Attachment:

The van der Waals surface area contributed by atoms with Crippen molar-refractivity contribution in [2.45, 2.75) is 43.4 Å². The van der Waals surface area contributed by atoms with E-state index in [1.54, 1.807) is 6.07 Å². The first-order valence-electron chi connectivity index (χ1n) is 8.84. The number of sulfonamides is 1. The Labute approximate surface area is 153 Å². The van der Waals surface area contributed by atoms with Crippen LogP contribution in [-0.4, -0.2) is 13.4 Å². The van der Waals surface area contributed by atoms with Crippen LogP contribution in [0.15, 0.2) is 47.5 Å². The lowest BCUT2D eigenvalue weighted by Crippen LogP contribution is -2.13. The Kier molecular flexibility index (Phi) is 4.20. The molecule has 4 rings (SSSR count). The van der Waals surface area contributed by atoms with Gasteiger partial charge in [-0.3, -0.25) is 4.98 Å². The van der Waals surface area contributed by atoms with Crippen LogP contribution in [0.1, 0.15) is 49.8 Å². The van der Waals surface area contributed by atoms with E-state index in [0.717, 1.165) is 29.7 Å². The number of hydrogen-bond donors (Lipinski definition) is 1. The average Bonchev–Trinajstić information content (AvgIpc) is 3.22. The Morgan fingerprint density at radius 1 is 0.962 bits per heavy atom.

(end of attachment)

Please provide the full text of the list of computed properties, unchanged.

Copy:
The van der Waals surface area contributed by atoms with Crippen molar-refractivity contribution in [2.45, 2.75) is 43.4 Å². The van der Waals surface area contributed by atoms with E-state index in [1.54, 1.807) is 6.07 Å². The first-order valence-electron chi connectivity index (χ1n) is 8.84. The number of sulfonamides is 1. The Labute approximate surface area is 153 Å². The van der Waals surface area contributed by atoms with Crippen LogP contribution in [-0.4, -0.2) is 13.4 Å². The van der Waals surface area contributed by atoms with Crippen LogP contribution in [0.15, 0.2) is 47.5 Å². The lowest BCUT2D eigenvalue weighted by Crippen LogP contribution is -2.13. The Kier molecular flexibility index (Phi) is 4.20. The molecule has 4 rings (SSSR count). The van der Waals surface area contributed by atoms with Gasteiger partial charge in [-0.3, -0.25) is 4.98 Å². The van der Waals surface area contributed by atoms with Crippen LogP contribution in [0.1, 0.15) is 49.8 Å². The van der Waals surface area contributed by atoms with E-state index in [0.717, 1.165) is 29.7 Å². The number of hydrogen-bond donors (Lipinski definition) is 1. The average Bonchev–Trinajstić information content (AvgIpc) is 3.22. The Morgan fingerprint density at radius 1 is 0.962 bits per heavy atom.